Les Miserables — Would any editor anywhere let this book get published nowadays? I LOVE the musical and know all the songs by heart, and the core of the story is wonderful. But we need to slash like…half the book.

Under the Lilacs — I just feel ambivalent about this one. I reread Little Women and Little Men as a kid (rereading books is not something I typically do) because I loved them so much and this one…was just harder to get into and love.

Wuthering Heights — This book is SO DARK. In the past I’ve found it hard to get into books where I can’t identify with the characters, or where the characters are unlikable. Pretty much everyone in Wuthering Heights in unlikable, but I think the story is wonderfully written and so heartbreakingly realistic. Maybe I’ve just reached a point in life where I realize there are no perfect people and so I’m not looking for perfect characters? I think, though, it might be that I found it a fascinating look at why people do horrible things. What makes these people tick? That understanding brings empathy, even the face of human awfulness.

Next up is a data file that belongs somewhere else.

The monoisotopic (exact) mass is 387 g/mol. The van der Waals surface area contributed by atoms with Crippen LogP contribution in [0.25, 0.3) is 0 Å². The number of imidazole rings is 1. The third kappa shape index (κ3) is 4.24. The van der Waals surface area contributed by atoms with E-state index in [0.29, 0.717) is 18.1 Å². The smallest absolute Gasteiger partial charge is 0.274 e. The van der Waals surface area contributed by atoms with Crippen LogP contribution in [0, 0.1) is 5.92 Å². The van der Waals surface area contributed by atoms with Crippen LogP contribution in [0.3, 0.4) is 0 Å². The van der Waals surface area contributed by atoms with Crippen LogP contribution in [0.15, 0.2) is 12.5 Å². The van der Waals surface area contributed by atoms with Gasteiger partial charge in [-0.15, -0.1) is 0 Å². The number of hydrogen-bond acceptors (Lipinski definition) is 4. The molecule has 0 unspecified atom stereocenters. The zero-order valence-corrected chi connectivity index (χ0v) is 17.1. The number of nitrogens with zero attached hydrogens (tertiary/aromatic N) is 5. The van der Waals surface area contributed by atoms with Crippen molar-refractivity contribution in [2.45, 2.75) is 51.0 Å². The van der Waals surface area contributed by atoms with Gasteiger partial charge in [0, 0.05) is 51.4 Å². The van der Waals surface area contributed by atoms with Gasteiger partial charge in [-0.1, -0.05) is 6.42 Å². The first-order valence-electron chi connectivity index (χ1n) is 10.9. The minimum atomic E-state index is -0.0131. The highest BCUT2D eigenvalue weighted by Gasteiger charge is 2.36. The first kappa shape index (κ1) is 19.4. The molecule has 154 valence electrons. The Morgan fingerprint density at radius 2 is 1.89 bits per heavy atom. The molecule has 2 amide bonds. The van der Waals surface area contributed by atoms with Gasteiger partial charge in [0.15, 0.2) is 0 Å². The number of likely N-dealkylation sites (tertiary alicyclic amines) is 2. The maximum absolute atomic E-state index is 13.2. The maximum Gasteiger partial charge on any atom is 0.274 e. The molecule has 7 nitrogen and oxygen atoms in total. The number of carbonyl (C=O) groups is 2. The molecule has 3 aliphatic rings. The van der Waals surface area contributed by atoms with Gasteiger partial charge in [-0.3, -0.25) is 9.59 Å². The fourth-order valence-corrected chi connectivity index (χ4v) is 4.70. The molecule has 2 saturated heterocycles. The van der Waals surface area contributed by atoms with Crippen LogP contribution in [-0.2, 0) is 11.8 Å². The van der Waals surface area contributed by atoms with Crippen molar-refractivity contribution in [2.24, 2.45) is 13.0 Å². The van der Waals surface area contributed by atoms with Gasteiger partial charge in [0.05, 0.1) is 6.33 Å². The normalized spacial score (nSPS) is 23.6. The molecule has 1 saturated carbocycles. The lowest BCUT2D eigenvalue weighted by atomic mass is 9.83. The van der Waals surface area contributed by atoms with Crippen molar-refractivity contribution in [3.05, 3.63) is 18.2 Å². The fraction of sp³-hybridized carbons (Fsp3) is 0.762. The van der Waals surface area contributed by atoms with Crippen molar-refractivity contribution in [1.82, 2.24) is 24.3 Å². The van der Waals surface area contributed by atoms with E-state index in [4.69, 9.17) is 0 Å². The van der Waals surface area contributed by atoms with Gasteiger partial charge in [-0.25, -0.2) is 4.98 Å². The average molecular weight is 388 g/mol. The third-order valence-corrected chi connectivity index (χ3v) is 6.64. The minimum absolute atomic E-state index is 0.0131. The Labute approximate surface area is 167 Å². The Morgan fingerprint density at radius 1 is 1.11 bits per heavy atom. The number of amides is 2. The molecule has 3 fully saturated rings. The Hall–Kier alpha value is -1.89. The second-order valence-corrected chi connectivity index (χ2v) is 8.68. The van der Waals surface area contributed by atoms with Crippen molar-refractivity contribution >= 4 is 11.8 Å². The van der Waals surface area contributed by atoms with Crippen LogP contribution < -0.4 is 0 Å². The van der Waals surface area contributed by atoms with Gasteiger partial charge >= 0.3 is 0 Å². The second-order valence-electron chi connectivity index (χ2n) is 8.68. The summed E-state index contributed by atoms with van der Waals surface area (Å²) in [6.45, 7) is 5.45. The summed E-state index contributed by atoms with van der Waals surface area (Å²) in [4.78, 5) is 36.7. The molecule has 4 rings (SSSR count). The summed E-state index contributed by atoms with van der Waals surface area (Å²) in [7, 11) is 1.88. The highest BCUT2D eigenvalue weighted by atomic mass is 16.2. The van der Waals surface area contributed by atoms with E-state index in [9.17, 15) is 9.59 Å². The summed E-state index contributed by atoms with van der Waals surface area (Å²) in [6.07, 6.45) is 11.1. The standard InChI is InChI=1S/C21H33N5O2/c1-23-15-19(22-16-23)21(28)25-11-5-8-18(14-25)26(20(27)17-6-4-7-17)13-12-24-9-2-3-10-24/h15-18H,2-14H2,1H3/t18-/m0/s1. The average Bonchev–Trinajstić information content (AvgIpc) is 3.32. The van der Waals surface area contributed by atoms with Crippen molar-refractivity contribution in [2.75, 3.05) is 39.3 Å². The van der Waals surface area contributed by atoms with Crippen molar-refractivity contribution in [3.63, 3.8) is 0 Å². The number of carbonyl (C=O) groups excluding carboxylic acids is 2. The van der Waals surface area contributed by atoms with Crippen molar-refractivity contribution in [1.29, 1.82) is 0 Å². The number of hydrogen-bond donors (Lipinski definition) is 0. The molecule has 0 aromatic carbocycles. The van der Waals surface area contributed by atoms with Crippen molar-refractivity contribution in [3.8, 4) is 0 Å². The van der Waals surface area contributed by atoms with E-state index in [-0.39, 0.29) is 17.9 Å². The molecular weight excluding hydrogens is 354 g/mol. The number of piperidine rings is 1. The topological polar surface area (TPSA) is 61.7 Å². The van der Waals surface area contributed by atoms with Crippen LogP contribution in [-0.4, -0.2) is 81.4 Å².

The Silver Chair — Narnia is eternally captivating and all the books have been spectacular so far. I should get back to that series!

Sense and Sensibility — I really, really, really WANT to like Jane Austen. I’m just not sure I do. Some of the characters are infuriating and I’m glad I didn’t live in that society.

The Valley of Fear — I was largely unimpressed, to be honest. Which was a little disappointing.

Have you read any of these books? What do you think of them? Are there any classics I should be sure to read?

Mom’s Day Out at the Great Valley Bookfest – it was awesome!

Two weekends ago I had the awesome opportunity (thank you, my dear husband!) to go to a local book festival for a few hours BY MYSELF and it was amazing. I truly could have stayed there ALL DAY LONG. I met and chatted with some interesting local authors, bought some indie books (I’ve already finished two of them!), and picked up some used books from the Friends of the Library sale (I was there for the closing of the Bookfest and all the used books were free!). I also have some ideas for next year’s Bookfest: 1) bring business cards (duh!) – I missed out on some great opportunities to leave my info with authors; 2) sign up to offer a workshop on editing; 3) block off the whole day and go earlier so I can sit in on some of the speakers. So much potential!